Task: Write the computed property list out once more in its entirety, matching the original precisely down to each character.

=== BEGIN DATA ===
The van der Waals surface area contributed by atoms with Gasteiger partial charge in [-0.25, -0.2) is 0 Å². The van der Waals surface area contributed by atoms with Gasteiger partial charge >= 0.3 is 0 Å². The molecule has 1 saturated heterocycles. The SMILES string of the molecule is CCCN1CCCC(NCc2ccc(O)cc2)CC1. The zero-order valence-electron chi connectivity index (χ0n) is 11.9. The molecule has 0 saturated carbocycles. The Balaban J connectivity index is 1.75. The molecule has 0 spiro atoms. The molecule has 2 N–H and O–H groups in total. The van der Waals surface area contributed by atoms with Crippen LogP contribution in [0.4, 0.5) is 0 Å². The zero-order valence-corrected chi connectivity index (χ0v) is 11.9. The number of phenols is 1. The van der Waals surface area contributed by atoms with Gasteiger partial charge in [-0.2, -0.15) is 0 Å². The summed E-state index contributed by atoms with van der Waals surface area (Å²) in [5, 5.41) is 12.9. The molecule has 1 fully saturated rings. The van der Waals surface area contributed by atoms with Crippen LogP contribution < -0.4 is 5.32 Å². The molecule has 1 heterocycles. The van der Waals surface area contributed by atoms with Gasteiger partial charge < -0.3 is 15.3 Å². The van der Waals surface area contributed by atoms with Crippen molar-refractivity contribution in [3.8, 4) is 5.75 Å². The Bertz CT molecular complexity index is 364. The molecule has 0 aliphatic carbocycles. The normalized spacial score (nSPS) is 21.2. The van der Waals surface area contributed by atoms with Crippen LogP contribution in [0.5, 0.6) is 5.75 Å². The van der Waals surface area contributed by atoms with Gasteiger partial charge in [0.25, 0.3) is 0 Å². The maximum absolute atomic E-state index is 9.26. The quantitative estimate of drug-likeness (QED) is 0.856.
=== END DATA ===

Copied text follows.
The van der Waals surface area contributed by atoms with Gasteiger partial charge in [-0.25, -0.2) is 0 Å². The van der Waals surface area contributed by atoms with Gasteiger partial charge >= 0.3 is 0 Å². The molecule has 1 saturated heterocycles. The SMILES string of the molecule is CCCN1CCCC(NCc2ccc(O)cc2)CC1. The zero-order valence-electron chi connectivity index (χ0n) is 11.9. The molecule has 0 saturated carbocycles. The Balaban J connectivity index is 1.75. The molecule has 0 spiro atoms. The molecule has 2 N–H and O–H groups in total. The van der Waals surface area contributed by atoms with Crippen LogP contribution in [0.4, 0.5) is 0 Å². The zero-order valence-corrected chi connectivity index (χ0v) is 11.9. The number of phenols is 1. The van der Waals surface area contributed by atoms with Gasteiger partial charge in [-0.2, -0.15) is 0 Å². The summed E-state index contributed by atoms with van der Waals surface area (Å²) in [5, 5.41) is 12.9. The molecule has 1 fully saturated rings. The van der Waals surface area contributed by atoms with Crippen LogP contribution < -0.4 is 5.32 Å². The molecule has 1 heterocycles. The van der Waals surface area contributed by atoms with Gasteiger partial charge < -0.3 is 15.3 Å². The van der Waals surface area contributed by atoms with Crippen molar-refractivity contribution in [3.8, 4) is 5.75 Å². The Bertz CT molecular complexity index is 364. The molecule has 0 aliphatic carbocycles. The normalized spacial score (nSPS) is 21.2. The van der Waals surface area contributed by atoms with Crippen LogP contribution in [0.5, 0.6) is 5.75 Å². The van der Waals surface area contributed by atoms with Gasteiger partial charge in [0.25, 0.3) is 0 Å². The maximum absolute atomic E-state index is 9.26. The quantitative estimate of drug-likeness (QED) is 0.856.